What happens when you give Gutenberg and Elementor to complete Beginners? In this challenge, Meg and Lily (two of my daughters) are tasked with re-creating a webpage. They’ve never used Elementor or Gutenberg before, and I only gave them 30 minutes each.
Jamie of Pootlepress challenged his daughters – who are presumably both digital natives, but have no WordPress experience – to build a page to a specific design using both Gutenberg and Elementor. In 30 minutes.
Regardless of what you think about the products under test or the competitors in the challenge (Lily + Gutenberg clearly seems to be the fan favourite, which I’d sort-of expect because IMO Gutenberg’s learning curve is much flatter that Elementor’s), this is a fantastic example of “thinking aloud” (“talkalong”) UX testing. And with (only) a £20 prize on offer, it’s possibly the best-value testing of its type I’ve ever seen too! Both the participants do an excellent job of expressing their praise of and frustration with different parts of the interface of their assigned editing platform, and the developers of both – and other systems besides – could learn a lot from watching this video.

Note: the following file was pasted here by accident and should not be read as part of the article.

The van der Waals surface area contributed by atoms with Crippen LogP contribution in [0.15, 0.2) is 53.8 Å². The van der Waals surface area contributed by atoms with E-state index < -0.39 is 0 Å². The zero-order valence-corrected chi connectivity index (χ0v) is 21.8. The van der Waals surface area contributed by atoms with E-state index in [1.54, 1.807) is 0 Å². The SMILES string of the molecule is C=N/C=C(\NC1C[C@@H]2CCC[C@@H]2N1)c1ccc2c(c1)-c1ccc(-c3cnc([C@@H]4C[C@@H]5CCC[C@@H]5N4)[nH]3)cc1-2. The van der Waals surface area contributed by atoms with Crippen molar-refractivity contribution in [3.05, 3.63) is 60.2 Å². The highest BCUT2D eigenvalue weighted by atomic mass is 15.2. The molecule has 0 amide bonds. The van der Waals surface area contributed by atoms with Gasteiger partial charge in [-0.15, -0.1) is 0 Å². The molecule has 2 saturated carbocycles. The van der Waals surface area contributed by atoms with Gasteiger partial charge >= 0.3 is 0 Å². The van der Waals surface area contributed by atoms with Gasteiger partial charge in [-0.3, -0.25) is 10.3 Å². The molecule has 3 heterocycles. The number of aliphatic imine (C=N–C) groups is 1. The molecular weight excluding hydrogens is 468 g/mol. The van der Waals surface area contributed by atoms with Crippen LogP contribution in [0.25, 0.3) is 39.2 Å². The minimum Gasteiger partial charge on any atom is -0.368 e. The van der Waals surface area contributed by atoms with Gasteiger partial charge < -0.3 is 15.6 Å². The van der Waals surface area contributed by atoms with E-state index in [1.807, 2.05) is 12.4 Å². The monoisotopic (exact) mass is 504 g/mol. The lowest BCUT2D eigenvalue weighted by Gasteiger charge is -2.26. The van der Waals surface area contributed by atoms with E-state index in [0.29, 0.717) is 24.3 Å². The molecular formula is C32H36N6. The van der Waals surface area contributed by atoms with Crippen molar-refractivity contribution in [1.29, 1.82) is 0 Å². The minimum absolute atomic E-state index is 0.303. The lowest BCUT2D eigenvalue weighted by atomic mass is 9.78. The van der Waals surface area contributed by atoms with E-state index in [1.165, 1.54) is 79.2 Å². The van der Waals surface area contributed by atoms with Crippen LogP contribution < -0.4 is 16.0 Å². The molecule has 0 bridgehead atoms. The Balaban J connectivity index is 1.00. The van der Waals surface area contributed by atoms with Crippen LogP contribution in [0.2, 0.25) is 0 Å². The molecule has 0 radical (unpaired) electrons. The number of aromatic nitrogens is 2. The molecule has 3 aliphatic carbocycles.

Specifically, this video shows how enormous the gulf is between how developers try to express concepts that are essential to web design and how beginner users assume things will work. Concepts like thinking in terms of “blocks” that can resize or reposition dynamically, breakpoints, assets as cross-references rather than strictly embedded within documents, style as an overarching concept by preference to something applied to individual elements, etc… some as second nature once you’re sixteen levels deep into the DOM and you’ve been doing it for years! But they’re rarely intuitive… or, perhaps, not expressed in a way that makes them intuitive… to new users.